There needs to be a prohibition against municipalities using eminent domain for a private purpose in rebuilding efforts.  There needs to be an open bid system on contracts as well as restrictions on pay-to-play practices.  We are concerned the action plan can be used to push out middle and working class families and gentrify our coast. We need reasonable limits placed on eminent domain to ensure our coastal communities are still affordable for families that have lived and vacationed here for generations. 

The report itself was written behind closed doors by a select few with no input from the environmental or housing communities.  The report is a lot of generalities with few specifics. 

The plan promotes Gov. Christie’s Emergency Order on the FEMA maps that are in question due to their voluntary nature.  It also promotes his ACO on rebuilding without permits in the same place which could jeopardize future FEMA funding and rebuilding by permit by rule without any proper review.  The Governor wants to use a one foot elevation standard versus the FEMA two feet standard, which would save people 50% on flood insurance.

New Jersey seems to be heading in the wrong direction while New York is moving forward in the right direction.  New York is mapping sea level rise and climate change, putting in place programs for adaptation and mitigation, and putting $350 million towards buyouts.  Their process is transparent and has standards for green buildings and renewable energy.  The New York plan calls for community involvement in planning for rebuilding in impacted neighborhoods. They are also setting up an infrastructure bank to pay for improvements.  They have a plan to retrofit critical infrastructure for sea level rise.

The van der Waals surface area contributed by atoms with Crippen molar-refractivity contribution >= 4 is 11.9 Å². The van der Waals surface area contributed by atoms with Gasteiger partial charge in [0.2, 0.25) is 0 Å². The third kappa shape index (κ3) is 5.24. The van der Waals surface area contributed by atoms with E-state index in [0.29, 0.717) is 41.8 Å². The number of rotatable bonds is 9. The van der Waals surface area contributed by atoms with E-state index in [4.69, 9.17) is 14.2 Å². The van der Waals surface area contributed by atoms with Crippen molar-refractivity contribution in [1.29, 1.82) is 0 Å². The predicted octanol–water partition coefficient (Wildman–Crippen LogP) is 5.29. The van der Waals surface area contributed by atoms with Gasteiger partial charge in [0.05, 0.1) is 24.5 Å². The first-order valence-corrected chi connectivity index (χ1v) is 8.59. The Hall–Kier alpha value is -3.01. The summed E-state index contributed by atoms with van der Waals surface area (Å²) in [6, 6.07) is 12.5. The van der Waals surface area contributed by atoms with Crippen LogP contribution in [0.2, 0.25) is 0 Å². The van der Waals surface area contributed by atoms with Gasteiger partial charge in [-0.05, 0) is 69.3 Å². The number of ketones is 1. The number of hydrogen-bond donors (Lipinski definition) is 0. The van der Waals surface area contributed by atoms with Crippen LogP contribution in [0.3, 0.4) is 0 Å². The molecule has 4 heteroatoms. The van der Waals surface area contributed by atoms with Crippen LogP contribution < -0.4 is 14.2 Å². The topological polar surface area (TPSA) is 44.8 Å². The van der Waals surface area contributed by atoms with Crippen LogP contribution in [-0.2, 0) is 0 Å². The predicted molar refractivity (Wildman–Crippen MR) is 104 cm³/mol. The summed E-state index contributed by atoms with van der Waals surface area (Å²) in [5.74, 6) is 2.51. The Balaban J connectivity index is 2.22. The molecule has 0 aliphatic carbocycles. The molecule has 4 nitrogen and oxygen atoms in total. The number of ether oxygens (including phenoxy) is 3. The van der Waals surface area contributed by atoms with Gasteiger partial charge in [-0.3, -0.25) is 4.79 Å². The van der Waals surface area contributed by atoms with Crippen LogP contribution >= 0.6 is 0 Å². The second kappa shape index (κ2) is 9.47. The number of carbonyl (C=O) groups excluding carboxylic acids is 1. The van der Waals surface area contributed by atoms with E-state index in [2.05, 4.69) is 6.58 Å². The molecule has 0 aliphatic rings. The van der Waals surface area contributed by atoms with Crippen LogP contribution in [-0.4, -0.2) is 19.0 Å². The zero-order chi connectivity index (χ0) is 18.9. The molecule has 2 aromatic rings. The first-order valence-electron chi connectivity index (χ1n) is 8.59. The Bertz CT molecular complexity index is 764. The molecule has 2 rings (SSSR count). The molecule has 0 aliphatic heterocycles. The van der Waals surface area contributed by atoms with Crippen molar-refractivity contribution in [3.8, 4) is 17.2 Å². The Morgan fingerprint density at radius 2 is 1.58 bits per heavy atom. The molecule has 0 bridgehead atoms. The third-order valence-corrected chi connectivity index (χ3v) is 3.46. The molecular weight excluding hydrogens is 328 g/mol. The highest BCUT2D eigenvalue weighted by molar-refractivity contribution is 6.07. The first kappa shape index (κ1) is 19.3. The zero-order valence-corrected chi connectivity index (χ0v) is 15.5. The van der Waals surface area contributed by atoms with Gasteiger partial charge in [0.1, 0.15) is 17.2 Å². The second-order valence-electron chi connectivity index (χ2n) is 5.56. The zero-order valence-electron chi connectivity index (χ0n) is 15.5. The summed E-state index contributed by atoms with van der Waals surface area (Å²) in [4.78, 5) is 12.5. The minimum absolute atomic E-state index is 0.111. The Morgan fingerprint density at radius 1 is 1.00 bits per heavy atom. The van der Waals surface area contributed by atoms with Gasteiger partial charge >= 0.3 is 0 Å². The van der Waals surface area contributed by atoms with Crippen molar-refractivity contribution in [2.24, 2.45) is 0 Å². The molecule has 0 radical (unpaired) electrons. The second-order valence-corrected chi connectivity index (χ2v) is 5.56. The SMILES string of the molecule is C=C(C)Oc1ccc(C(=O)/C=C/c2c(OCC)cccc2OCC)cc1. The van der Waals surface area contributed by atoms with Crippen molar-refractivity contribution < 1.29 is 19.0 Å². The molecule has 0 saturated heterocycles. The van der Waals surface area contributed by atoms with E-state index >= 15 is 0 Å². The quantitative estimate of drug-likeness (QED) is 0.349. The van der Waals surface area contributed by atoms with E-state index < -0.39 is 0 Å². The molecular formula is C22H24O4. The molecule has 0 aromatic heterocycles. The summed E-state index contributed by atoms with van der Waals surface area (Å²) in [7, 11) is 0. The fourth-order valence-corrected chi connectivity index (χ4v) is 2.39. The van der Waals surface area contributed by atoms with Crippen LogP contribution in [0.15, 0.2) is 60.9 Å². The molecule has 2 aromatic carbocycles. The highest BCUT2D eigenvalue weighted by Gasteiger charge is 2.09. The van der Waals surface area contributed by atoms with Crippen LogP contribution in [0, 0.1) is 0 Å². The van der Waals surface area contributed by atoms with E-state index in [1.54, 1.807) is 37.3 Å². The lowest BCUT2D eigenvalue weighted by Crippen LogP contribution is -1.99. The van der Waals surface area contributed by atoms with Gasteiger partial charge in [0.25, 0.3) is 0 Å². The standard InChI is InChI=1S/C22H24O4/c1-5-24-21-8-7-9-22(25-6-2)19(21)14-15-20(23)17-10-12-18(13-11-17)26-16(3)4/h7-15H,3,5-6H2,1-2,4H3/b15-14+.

We can’t build better and smarter with a vague and weak plan.  We hope the HUD secretary makes changes to this plan.  Otherwise we will be wasting a lot of money and putting people back in harm’s way. 

This post is contributed by a community member. The views expressed in this blog are those of the author and do not necessarily reflect those of Patch Media Corporation. Everyone is welcome to submit a post to Patch. If you'd like to post a blog, go here to get started.

Mrgrumpass May 04, 2013 at 03:54 PM
Actually I would prefer a public spanking!
bd May 04, 2013 at 04:03 PM
Alford warming aka climate change is a hoax by the same numbskulls who advocate "social justice" whatever that phony name means. Why the gig house and private planes, Algore??? How is that "justice"??
bd May 04, 2013 at 04:03 PM
That Algore warming
L May 04, 2013 at 08:19 PM
Hey Jeff! What happened to all the trees on the parkway. Didn't get any hugs did they?
green May 09, 2013 at 02:56 PM
Go to Island Beach State Park and see the natural dunes there. Dunes form where constructive waves encourage the accumulation of sand, and where prevailing onshore winds blow this sand inland. There need to be obstacles—for example, vegetation, pebbles and so on—to trap the moving sand grains. As the sand grains get trapped they start to accumulate, starting dune formation. The wind then starts to affect the mound of sand by eroding sand particles from the windward side and depositing them on the leeward side. Gradually this action causes the dune to “migrate” inland, as it does so it accumulates more and more sand. Dunes provide privacy and shelter from the wind.